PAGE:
dgrintalis
02-14-2010, 01:02 AM
I think a lot of it goes back to the idea that "Anyone can write a book!". A lot of people don't really realize how much work it takes just finish the friggin' thing in the first place, let alone get an agent, a publishing contract, yadda yadda.

If authors *didn't* promote their books in this day and age, they'd never get anywhere. It's not ego, it's business.

QFT

erinbee
02-14-2010, 01:09 AM
Also, I don't know about you, but at least part of writing for an audience is the idea of being in service to that audience or reader. So...in a way, I consider the books I love to be something I was given by the author. I certainly spent a lot of time thinking about my audience and trying to give them something I could be proud of as I was writing my book.

As for the money, fame, booksigning aspects of it...I'm not about to apologize for being a good businessperson. Who says being a writer means you need to throw away any idea of making a living ?

C.M.C.
02-14-2010, 02:08 AM
Every action we take is connected to our ego in some manner, so writing does fall into the same judgment, but some writers enjoy the attention more than others. Of course putting a value on the fruits of our labor is egotistical, but the degree to which it is depends on the person involved. Plenty of writers seek and embrace attention, which gives a bad name to the rest of the people in the field who only care so much as they are known and appreciated for their talent. In the end, we need to understand that there's nothing wrong with being a bit selfish in this regard, so long as we aren't going beyond the realm of acceptability.

scarletpeaches
02-14-2010, 02:12 AM
Seems to me like Ray's 'friend' has got one massive chip on her shoulder.

Jamesaritchie
02-14-2010, 02:43 AM
Sounds like your friend has a HUGE ego.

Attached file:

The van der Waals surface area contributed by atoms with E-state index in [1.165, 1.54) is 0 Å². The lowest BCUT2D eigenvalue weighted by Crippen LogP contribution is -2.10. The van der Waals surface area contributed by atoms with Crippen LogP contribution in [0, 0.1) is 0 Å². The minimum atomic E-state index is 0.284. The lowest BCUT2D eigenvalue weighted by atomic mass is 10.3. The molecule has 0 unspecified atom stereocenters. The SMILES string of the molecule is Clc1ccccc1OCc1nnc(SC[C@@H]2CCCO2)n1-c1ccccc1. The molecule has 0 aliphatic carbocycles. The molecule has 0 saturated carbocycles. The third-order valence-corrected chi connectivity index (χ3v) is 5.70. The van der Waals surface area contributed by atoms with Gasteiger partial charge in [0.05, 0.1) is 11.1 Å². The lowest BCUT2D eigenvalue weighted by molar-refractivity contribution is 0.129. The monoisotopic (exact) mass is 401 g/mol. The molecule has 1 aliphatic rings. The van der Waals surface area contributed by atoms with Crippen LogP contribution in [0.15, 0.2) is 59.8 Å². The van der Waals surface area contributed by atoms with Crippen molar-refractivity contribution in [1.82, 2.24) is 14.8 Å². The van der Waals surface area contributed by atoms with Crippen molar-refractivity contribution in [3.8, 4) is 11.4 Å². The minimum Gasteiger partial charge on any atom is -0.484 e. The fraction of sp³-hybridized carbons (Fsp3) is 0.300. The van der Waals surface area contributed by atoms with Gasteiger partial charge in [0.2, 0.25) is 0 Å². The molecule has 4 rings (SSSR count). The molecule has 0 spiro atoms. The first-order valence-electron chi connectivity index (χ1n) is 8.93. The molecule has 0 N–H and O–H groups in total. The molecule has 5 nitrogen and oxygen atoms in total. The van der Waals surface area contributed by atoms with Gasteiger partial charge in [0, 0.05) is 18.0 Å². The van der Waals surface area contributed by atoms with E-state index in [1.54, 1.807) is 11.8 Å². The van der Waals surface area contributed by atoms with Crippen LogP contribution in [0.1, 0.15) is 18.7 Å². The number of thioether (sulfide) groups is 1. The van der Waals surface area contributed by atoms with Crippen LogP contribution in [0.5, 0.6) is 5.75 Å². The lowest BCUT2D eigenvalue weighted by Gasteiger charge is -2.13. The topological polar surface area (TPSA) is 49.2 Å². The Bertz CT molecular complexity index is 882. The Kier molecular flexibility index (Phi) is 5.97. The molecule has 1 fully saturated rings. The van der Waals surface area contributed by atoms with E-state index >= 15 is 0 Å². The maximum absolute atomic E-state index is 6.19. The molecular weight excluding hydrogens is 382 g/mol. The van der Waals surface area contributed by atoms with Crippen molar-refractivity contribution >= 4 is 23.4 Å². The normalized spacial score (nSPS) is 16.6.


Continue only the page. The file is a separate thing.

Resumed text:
IceCreamEmpress
02-14-2010, 03:28 AM
So really what she's saying is "I scorn you because you get more recognition from strangers for your work than I do for mine?" She needs an attitude adjustment STAT. Those grapes sure are tasting awful sour to her!

kurzon
02-14-2010, 03:45 AM
It sounds to me like your friend has an inferiority complex regarding her own abilities.

I've occasionally encountered an attitude that being able to write a book makes writers think they're better than people who can't. No, it means writers can string enough words together to finish a book. But I've recognised that what the person is saying is that _they_ feel inferior for not being able to do that, and it's nothing at all to do with the writer's attitude. To me, there's nothing remarkable about writing. I've done it most of my life, known a lot of other people who write, and the internet has made me well aware that there are millions of writers out there. To me, writing is nothing special - it's fun and sometimes produces fun stuff.

To someone who doesn't write, and only knows that one writer, and sees all the hoo-hah surrounding big-name writers, and yet that one writer they know is an ordinary person they've known all their life and perhaps always thought themselves equal if not better to...serious jealousy issues.

Marketing - unless you happen to have a fandom - seems designed to make writers feel wretched. Nothing like a signing where only friends and family show up...

Cranky
02-14-2010, 03:48 AM
It sounds to me like your friend has an inferiority complex regarding her own abilities.

I've occasionally encountered an attitude that being able to write a book makes writers think they're better than people who can't. No, it means writers can string enough words together to finish a book. But I've recognised that what the person is saying is that _they_ feel inferior for not being able to do that, and it's nothing at all to do with the writer's attitude.